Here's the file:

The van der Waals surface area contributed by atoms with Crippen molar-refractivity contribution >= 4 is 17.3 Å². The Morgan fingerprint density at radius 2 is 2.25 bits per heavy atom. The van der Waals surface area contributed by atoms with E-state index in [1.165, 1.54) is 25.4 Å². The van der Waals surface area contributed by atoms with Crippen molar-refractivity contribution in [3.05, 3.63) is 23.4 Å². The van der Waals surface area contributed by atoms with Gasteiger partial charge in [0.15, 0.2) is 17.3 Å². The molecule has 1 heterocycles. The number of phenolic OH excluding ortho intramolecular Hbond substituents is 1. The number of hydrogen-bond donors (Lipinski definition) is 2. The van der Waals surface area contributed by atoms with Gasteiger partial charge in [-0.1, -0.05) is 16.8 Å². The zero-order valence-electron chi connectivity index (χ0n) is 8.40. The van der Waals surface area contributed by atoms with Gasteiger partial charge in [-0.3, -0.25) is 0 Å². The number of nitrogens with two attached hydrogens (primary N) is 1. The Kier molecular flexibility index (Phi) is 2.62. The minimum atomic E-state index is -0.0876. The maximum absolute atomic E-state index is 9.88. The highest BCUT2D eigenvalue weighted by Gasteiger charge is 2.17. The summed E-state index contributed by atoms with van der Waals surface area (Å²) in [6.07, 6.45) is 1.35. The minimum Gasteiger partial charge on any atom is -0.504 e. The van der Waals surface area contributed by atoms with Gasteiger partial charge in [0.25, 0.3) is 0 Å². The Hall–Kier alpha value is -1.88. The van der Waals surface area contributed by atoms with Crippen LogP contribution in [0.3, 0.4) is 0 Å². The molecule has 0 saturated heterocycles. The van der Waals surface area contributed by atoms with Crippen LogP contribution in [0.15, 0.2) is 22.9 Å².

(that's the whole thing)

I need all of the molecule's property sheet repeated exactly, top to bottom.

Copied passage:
The van der Waals surface area contributed by atoms with Crippen molar-refractivity contribution >= 4 is 17.3 Å². The Morgan fingerprint density at radius 2 is 2.25 bits per heavy atom. The van der Waals surface area contributed by atoms with E-state index in [1.165, 1.54) is 25.4 Å². The van der Waals surface area contributed by atoms with Crippen molar-refractivity contribution in [3.05, 3.63) is 23.4 Å². The van der Waals surface area contributed by atoms with Gasteiger partial charge in [0.15, 0.2) is 17.3 Å². The molecule has 1 heterocycles. The number of phenolic OH excluding ortho intramolecular Hbond substituents is 1. The number of hydrogen-bond donors (Lipinski definition) is 2. The van der Waals surface area contributed by atoms with Gasteiger partial charge in [-0.1, -0.05) is 16.8 Å². The zero-order valence-electron chi connectivity index (χ0n) is 8.40. The van der Waals surface area contributed by atoms with Gasteiger partial charge in [-0.3, -0.25) is 0 Å². The number of nitrogens with two attached hydrogens (primary N) is 1. The Kier molecular flexibility index (Phi) is 2.62. The minimum atomic E-state index is -0.0876. The maximum absolute atomic E-state index is 9.88. The highest BCUT2D eigenvalue weighted by Gasteiger charge is 2.17. The summed E-state index contributed by atoms with van der Waals surface area (Å²) in [6.07, 6.45) is 1.35. The minimum Gasteiger partial charge on any atom is -0.504 e. The van der Waals surface area contributed by atoms with Gasteiger partial charge in [0.25, 0.3) is 0 Å². The Hall–Kier alpha value is -1.88. The van der Waals surface area contributed by atoms with Crippen LogP contribution in [0.3, 0.4) is 0 Å². The molecule has 0 saturated heterocycles. The van der Waals surface area contributed by atoms with Crippen LogP contribution in [0.15, 0.2) is 22.9 Å².